Golf sometimes is called a hobby and sometimes is labeled a bad habit. With my game, both of those apply, depending on the day.
I don't remember the first time I played, but I know it was at Monett on sand greens.
I really never "played" but got to hit balls when I would tag along with my older cousins and brother. A lifelong McDonald County resident, we played in Monett because my mom's sister lived there and that was the place of many family gatherings.
For those non-golfers and those golfers considerably younger than me, sand greens are just that. Instead of grass, the entire "green" is like a kid's sandbox. Once you landed in the sand, there was a rake-like tool that you would use to make a flat surface to the hole.
With the way I putt at times, maybe I need sand greens to make a comeback.
I really didn't start playing much until after high school. Even then it wasn't much more than an afterthought when looking for something to do -- not a lot, if any, highlights from those days except the memories of a cousin (RIP Keith) hitting a car that was parked it in its garage at Bella Vista or me hitting a driver off the old number four tee box at Noel and hitting the back of a seat on a cart (with someone sitting in that very seat) that was parked almost straight right come to mind much more than any others.
I played regularly for several years after I got out of college, but then went a stretch of 20 years without playing at all.
Once I started playing again, the equipment had made a dramatic change. Instead of persimmon woods, everyone was using metal "woods." That difference, along with the new balls, has made golf almost a different game.
Even with the new equipment, age has negated any advantage of today's equipment.
But that might actually be a good thing. I'm much straighter now than back in my younger days -- mainly because I can't hit far enough to get in much trouble.
My best friend and I used to play against his son and his best friend. We would beat them every time. My friend's son said that was because us old men would "just walk it down the fairway," while they would hit it long and far -- far left and far right.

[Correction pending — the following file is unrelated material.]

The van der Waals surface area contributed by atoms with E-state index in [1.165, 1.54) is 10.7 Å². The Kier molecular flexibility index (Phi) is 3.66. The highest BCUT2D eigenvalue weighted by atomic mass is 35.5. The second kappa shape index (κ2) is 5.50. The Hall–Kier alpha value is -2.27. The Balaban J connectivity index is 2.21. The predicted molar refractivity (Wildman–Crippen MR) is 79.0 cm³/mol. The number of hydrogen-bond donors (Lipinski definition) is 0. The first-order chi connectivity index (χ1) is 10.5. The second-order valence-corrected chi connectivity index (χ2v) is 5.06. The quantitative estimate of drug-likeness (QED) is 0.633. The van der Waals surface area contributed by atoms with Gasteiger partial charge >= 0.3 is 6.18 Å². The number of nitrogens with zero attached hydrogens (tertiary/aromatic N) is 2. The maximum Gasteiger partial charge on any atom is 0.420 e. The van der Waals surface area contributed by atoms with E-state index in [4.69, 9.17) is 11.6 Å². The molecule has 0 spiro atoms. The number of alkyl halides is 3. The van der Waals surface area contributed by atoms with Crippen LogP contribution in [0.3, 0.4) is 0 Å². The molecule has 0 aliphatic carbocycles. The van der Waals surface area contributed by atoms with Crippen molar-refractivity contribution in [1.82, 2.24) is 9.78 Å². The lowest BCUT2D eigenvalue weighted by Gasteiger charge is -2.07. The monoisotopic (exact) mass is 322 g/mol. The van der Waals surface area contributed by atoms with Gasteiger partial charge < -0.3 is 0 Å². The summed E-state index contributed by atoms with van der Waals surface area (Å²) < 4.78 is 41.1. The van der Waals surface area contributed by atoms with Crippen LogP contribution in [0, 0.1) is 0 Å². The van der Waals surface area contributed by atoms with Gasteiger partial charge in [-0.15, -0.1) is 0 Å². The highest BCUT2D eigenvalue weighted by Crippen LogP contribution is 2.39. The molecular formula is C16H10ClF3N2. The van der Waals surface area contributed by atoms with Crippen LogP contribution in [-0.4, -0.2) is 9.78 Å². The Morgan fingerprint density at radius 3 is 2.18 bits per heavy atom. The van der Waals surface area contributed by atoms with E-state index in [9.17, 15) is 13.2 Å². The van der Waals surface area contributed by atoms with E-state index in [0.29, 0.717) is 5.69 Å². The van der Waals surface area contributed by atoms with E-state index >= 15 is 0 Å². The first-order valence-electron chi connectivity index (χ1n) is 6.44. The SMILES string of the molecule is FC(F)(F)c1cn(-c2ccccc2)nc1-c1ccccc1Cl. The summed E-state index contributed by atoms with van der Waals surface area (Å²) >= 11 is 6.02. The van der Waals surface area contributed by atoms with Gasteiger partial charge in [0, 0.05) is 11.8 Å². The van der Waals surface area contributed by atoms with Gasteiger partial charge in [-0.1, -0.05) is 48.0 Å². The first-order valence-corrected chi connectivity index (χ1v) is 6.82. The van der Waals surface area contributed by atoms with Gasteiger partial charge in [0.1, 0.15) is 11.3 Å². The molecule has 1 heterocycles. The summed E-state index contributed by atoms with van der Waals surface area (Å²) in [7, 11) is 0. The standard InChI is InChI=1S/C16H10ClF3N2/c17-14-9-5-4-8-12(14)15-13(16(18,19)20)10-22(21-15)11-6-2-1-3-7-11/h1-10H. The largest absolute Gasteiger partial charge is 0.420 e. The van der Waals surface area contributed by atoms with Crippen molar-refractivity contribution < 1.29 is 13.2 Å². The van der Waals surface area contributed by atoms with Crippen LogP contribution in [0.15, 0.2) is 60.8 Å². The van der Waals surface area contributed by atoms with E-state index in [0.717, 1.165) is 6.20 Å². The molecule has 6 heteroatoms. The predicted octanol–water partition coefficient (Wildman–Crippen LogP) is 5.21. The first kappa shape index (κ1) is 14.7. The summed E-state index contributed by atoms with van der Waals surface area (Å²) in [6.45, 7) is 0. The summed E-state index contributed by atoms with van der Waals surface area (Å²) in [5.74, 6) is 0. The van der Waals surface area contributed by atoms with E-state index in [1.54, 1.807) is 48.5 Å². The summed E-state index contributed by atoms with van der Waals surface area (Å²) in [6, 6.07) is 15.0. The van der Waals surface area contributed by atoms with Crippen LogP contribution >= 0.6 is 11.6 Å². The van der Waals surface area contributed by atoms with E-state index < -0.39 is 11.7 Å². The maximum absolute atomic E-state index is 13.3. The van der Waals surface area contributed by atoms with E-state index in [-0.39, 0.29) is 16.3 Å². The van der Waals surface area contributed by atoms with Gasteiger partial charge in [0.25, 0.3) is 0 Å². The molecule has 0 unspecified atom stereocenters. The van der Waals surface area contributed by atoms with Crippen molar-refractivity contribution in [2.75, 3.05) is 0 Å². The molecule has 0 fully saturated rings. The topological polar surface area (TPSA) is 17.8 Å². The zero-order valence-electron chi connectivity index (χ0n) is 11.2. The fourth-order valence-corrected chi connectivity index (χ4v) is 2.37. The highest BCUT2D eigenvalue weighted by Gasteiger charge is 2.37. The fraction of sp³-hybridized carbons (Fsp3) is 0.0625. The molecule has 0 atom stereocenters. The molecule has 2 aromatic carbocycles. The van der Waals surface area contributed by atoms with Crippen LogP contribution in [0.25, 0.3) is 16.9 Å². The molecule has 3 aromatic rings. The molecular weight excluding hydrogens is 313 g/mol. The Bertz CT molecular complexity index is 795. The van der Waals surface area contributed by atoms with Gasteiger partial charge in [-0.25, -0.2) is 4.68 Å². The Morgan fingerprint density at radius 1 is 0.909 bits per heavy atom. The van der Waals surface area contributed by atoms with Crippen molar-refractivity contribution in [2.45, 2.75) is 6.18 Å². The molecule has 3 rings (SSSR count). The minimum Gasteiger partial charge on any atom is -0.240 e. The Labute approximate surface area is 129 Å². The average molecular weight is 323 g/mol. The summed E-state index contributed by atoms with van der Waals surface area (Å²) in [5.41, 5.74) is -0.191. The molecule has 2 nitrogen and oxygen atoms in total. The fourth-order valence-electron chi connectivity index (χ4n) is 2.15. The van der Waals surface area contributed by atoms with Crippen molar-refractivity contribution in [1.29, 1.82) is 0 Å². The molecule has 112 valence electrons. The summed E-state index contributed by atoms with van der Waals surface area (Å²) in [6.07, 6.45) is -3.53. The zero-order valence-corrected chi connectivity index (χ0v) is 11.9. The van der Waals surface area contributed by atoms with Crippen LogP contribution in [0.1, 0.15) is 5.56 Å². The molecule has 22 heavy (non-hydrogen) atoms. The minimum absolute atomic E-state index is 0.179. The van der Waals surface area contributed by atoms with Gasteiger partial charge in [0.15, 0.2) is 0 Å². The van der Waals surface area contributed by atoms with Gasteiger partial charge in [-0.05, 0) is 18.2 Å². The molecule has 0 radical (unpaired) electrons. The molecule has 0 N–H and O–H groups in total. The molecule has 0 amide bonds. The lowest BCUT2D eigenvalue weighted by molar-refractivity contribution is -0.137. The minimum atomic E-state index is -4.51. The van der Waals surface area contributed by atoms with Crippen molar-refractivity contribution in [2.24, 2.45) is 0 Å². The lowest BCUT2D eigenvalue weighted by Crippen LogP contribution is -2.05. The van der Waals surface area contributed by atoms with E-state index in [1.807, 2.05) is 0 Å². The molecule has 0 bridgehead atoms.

They kind of explained their losses to less experience and senior tees, but when we passed a tennis court to the side of one fairway and I told them that we should play tennis sometime because we would beat them at that too, the fight was on.
Since I semi-retired over five years ago, I have played much more golf. That same friend's son said my regular foursome catches the OATS bus to go play now.
I am not a member of any course, but that allows me to play a lot of the public courses in the four-state area.
Over the course of the rest of the summer, I will provide my thoughts on these courses.
My first review is the Cassville Golf Club in Cassville.
The one thing about Cassville is that the fairways are not Bermuda or zoysia like many area courses so that in the early spring you don't have all the tight lies as you do on those courses where the grass does not come in until late May at least.
The course measures 6,365 yards from the regular tees, but only 5,468 yards from the senior tees -- a much bigger difference than most courses. The regular tees are a little long for my foursome, so we elected to play some holes from the senior tees (the 400 plus par 4's and longer par 5's from the regular tees) and some of the shorter holes from the regular tees.
On the front nine, most holes require your tee shot to be placed properly or you will have tree trouble with your second. The back nine has water in play on four out of the nine holes.
My favorite hole on the front is Number 9. The hole has a sharp dogleg to the left, but if you try to cut the corner a number of trees down the left side come into play.
If you go to the right, the chances of reaching the green with your second are slim because you will be a long way from home. The hole measures 344 yards from the senior tee, but you had better hit it straight or making par will be tough.
On the back, Number 11 is a short (115 yards from the regular tees) par 3, but water guards both sides of the green. A narrow strip of dry land between the water and green slopes toward the water on both sides, so you had better hit the green or you're in the water.
My favorite hole, though, is Number 16. The short par 4 (318 yards from the senior tees) requires a drive over water. The hole doglegs to the left. You can go directly at the green but numerous trees may be in your way for your second.
The greens were somewhat slow last week, but a lot of the greens have a variety of slopes and "buried elephants," making putting a little difficult. The greens can be mowed low enough to make some hole placements diabolical.
I should have said Number 18 was my favorite because I made my only birdie of the day on the 436-yard par 5. After struggling a little on the front, I managed to shoot 41 on the back for an 84.
Hoping for better results this week. Where is TBA, but it will be better than working no matter where we play.Sports on 05/14/2020
Print Headline: Golf, Habit or Hobby?